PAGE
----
Power Through Winter with Self-Care

By: Julia Tehovnik, LPC

If you ask any Chicagoan about winter weather in the city, they'll likely give you similar answers: it's cold, it's windy, it's unpredictable, and it seems to drag on longer than it should. The days are shorter, it’s darker outside, and the skies seem as grey as the skyscrapers. The inconvenience of winter weather can be a reason to stay home in bed, where at least you know it’s warm. People in Chicago may be used to experiencing winter conditions for up to 8 months out of the year, but they may also be susceptible to feeling down, tired, or even depressed. WIth the cold weather comes the risk of Seasonal Affective Disorder (SAD), which affects nearly 10 million Americans.

SAD is more than just “winter blues” - it is a diagnosable depressive disorder listed in the DSM-5. The symptoms can be distressing and may negatively impact daily functioning. Some common symptoms seen in the winter months include oversleeping, fatigue, weight change, irritability, loss of interest, and withdrawing from social engagement. It is quite typical for individuals to experience some of these symptoms for a brief period when the seasons change, but be sure to talk to your doctor or reach out to a mental health professional if these symptoms persist for more than just a couple days.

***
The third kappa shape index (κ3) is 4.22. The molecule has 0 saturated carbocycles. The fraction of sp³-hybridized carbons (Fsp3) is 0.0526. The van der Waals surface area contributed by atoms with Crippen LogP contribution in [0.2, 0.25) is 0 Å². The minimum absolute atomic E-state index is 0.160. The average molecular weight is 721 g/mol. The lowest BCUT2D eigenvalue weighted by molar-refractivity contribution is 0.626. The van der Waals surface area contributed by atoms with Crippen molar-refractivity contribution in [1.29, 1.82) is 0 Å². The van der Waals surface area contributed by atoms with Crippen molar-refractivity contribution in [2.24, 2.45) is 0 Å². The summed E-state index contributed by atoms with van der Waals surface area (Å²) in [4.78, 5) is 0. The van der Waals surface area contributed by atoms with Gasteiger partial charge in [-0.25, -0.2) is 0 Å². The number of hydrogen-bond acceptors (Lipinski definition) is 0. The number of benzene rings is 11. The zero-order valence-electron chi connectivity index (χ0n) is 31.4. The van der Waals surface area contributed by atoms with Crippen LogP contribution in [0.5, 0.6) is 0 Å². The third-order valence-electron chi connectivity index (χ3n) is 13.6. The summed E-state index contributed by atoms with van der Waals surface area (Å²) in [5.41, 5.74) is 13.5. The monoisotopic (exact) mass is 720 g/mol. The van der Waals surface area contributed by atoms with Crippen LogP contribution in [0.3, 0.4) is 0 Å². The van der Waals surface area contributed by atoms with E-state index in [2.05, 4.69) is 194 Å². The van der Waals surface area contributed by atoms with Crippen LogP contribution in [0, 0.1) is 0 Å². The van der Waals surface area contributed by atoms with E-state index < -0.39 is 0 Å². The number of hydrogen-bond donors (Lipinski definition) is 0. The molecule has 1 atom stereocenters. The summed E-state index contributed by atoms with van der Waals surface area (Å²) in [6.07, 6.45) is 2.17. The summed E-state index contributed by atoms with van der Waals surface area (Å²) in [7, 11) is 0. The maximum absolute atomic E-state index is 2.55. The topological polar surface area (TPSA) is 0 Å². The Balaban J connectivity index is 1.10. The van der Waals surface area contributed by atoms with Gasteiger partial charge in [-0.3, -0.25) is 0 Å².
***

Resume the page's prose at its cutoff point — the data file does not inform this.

Practicing self-care is one of the most important ways to manage seasonal depression. Taking time to focus on yourself and your own needs can lead to feeling refreshed, energized, and better prepared to face the challenges in you life. Some of these challenges are unavoidable and recurring, like a long daily commute or the inevitable shift in the weather when the seasons change. Self-care is crucial during the winter, but taking care of ourselves may require more of an effort when it’s freezing and unpleasant outside.

There are mental and physical symptoms associated with SAD, so a variety of self-care practices may be necessary. Self-care should be based on your own needs, so your self-care practices may look quite different than others. In addition to talk therapy, here are a few other suggestions for surviving and thriving this winter season: